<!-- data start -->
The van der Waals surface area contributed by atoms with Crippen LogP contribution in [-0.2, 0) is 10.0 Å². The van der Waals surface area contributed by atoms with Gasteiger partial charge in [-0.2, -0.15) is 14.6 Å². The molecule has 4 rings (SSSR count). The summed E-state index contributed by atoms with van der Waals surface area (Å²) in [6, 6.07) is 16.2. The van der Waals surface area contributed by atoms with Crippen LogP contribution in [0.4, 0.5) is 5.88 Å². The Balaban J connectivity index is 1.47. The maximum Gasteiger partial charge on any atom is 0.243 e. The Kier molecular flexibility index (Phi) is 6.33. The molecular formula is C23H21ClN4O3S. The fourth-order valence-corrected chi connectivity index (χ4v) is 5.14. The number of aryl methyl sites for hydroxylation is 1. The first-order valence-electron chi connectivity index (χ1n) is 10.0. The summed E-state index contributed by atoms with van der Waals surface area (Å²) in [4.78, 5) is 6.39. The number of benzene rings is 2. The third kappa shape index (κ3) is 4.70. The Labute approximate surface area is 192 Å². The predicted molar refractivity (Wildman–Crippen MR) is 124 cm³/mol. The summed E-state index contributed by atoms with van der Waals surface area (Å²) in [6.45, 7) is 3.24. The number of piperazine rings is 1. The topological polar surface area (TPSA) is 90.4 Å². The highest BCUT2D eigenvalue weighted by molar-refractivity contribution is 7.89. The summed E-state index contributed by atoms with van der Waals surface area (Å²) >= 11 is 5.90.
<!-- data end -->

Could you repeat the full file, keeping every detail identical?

The van der Waals surface area contributed by atoms with Crippen LogP contribution in [-0.2, 0) is 10.0 Å². The van der Waals surface area contributed by atoms with Gasteiger partial charge in [-0.2, -0.15) is 14.6 Å². The molecule has 4 rings (SSSR count). The summed E-state index contributed by atoms with van der Waals surface area (Å²) in [6, 6.07) is 16.2. The van der Waals surface area contributed by atoms with Crippen LogP contribution in [0.4, 0.5) is 5.88 Å². The Balaban J connectivity index is 1.47. The maximum Gasteiger partial charge on any atom is 0.243 e. The Kier molecular flexibility index (Phi) is 6.33. The molecular formula is C23H21ClN4O3S. The fourth-order valence-corrected chi connectivity index (χ4v) is 5.14. The number of aryl methyl sites for hydroxylation is 1. The first-order valence-electron chi connectivity index (χ1n) is 10.0. The summed E-state index contributed by atoms with van der Waals surface area (Å²) in [4.78, 5) is 6.39. The number of benzene rings is 2. The third kappa shape index (κ3) is 4.70. The Labute approximate surface area is 192 Å². The predicted molar refractivity (Wildman–Crippen MR) is 124 cm³/mol. The summed E-state index contributed by atoms with van der Waals surface area (Å²) in [6.45, 7) is 3.24. The number of piperazine rings is 1. The topological polar surface area (TPSA) is 90.4 Å². The highest BCUT2D eigenvalue weighted by molar-refractivity contribution is 7.89. The summed E-state index contributed by atoms with van der Waals surface area (Å²) >= 11 is 5.90.